Sites charged with gambling offenses

The poker world was shaken Friday as the owners of the three largest online poker sites -- PokerStars, Full Tilt Poker and Absolute Poker -- were charged with bank fraud, illegal gambling offenses and money laundering.

The Manhattan U.S. Attorney announced the indictments of those involved with the online poker sites as well as those who were responsible for the financial transactions. The 11 defendants are Isai Scheinberg and P.T. (PokerStars), Raymond Bitar and Nelson Burtnick (Full Tilt Poker), Scott Tom and Brent Beckley (Absolute Poker) and Ryan Lang, Ira Rubin, Bradley Franzen, Chad Elie and John Campos (involved with payment processors).

Manhattan U.S. Attorney Preet Bharara said in the indictment: "As charged, these defendants concocted an elaborate criminal fraud scheme, alternately tricking some U.S. banks and effectively bribing others to assure the continued flow of billions in illegal gambling profits.

The companies are all based overseas. The indictment sought $3 billion in money laundering penalties and forfeiture from the defendants.

The charges are conspiracy to violate Unlawful Internet Gambling Enforcement Act (UIGEA), violation of UIGEA, operation of illegal gambling business, conspiracy to commit bank fraud and wire fraud, and money laundering conspiracy . Maximum penalties from these charges range from five years in prison and a $250,000 fine to 30 years in prison and a $1,000,000 fine (or twice the gross gain or loss).

"These defendants, knowing full well that their business with U.S. customers and U.S. banks was illegal, tried to stack the deck," said Janice Fedarcyk, FBI assistant director-in-charge. "They lied to banks about the true nature of their business. Then, some of the defendants found banks willing to flout the law for a fee. The defendants bet the house that they could continue their scheme, and they lost."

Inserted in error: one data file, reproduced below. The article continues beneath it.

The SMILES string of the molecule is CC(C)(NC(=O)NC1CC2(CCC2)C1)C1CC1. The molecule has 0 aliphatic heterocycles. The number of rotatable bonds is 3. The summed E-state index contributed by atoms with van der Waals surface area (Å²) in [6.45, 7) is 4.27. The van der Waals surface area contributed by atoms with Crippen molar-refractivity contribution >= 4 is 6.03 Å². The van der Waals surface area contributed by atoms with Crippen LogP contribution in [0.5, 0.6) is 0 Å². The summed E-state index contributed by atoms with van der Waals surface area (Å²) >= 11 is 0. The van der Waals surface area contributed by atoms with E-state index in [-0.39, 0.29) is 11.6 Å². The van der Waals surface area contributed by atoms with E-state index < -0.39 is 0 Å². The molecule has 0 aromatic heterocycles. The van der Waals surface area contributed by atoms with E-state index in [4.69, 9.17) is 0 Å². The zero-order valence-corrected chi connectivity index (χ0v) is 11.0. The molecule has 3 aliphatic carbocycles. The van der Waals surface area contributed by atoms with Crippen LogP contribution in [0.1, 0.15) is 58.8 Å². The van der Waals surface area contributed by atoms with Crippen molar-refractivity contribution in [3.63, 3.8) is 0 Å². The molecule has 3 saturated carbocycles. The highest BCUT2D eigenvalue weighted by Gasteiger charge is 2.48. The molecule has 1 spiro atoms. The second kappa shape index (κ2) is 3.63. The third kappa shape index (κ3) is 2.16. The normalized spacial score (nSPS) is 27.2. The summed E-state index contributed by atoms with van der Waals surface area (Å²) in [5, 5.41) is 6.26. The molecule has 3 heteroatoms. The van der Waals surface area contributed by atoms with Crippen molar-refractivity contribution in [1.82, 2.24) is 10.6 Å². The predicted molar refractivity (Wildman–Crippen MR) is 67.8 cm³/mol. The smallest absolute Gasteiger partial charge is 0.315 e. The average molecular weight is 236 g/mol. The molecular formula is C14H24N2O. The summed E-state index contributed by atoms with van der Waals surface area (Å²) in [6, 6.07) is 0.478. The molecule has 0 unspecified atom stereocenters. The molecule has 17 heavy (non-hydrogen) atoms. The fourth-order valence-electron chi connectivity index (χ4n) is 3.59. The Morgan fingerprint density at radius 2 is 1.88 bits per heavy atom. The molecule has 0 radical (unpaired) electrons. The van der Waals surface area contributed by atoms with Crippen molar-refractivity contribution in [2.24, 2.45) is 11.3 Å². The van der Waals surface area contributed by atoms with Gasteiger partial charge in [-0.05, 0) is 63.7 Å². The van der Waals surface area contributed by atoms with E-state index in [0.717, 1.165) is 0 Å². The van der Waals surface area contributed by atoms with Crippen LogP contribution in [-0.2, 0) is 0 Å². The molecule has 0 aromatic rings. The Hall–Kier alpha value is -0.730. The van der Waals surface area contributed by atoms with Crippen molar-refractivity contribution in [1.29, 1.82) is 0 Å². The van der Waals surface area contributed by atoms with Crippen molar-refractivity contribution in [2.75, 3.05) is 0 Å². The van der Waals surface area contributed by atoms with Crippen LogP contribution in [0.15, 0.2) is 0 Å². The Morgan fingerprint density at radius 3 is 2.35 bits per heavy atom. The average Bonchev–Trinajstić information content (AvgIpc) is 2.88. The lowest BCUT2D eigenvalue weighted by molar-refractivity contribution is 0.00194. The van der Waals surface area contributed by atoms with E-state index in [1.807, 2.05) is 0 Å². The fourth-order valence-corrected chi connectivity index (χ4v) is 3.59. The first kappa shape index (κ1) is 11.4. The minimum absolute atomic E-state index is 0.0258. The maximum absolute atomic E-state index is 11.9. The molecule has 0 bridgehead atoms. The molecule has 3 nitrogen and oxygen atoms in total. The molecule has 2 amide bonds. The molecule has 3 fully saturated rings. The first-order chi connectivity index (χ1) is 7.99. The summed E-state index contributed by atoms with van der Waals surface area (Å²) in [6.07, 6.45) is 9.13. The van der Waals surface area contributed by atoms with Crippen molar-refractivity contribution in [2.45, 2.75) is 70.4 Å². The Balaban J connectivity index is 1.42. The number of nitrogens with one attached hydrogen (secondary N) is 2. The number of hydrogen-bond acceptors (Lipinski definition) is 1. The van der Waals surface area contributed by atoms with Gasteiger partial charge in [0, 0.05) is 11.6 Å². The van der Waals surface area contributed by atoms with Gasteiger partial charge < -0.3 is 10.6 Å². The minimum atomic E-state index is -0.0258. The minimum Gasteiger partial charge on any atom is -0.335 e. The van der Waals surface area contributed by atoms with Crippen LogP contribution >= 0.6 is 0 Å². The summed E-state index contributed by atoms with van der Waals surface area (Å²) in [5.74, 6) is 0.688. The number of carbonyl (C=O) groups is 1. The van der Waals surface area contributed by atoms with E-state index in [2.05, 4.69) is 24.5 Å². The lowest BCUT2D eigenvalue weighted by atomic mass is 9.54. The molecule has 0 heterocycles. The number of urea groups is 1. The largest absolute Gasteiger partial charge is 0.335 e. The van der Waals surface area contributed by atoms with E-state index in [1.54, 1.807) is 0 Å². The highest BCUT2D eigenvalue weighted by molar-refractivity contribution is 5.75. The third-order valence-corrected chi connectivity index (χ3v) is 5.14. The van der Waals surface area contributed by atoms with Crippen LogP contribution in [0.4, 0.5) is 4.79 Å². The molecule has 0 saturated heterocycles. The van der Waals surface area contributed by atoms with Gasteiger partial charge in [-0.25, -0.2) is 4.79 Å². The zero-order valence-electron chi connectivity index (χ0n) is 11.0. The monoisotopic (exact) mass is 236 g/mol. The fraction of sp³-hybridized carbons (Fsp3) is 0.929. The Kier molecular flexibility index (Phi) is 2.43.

The complaint also alleged that these companies used "fraudulent methods" to trick financial institutions into receiving payments.

"[The sites] arranged for the money received from U.S. gamblers to be disguised as payments to hundreds of non-existent online merchants purporting to sell merchandise such as jewelry and golf balls."

"On behalf of the millions of poker players across the country, we are shocked at the action taken by the U.S. Department of Justice today against online poker companies and will continue to fight for Americans' right to participate in the game they enjoy," said the Poker Players Alliance in a news release. "Online poker is not a crime and should not be treated as such. We are currently gathering all of the information around today's announcement and will offer detailed analysis when the full facts become available."

The past few years, there have been numerous seizures and indictments of payment processors in the United States who were handling the financial transactions of the online poker sites. As processors continued to be targeted and shut down by federal prosecutors, the sites turned to a new direction to the point that sites "purchased the principals of a few small, local banks" that were facing tough financial times "in return for multi-million dollar investments in the banks."

Campos and Elie were arrested Friday morning, and the Southern District of New York has stated it is working with Interpol to arrest those located abroad.

PokerStars and Full Tilt Poker have prohibited online poker players in the United States from participating in real-money gaming. Absolute Poker is still offering American players access to their sites.

ESPN.com contacted Carolyn Sullivan of the U.S. Department of Justice, but she was unable to comment at this time. PokerStars did not reply to ESPN.com's interview request.

Full Tilt Poker released a statement regarding the charges.

"I am surprised and disappointed by the government's decision to bring these charges," Bitar said. "I look forward to Mr. Burtnick's and my exoneration."

Poker Stars and Full Tilt are sponsors of ESPN poker programming.

Andrew Feldman is the poker editor for ESPN.com. The Associated Press contributed to this report.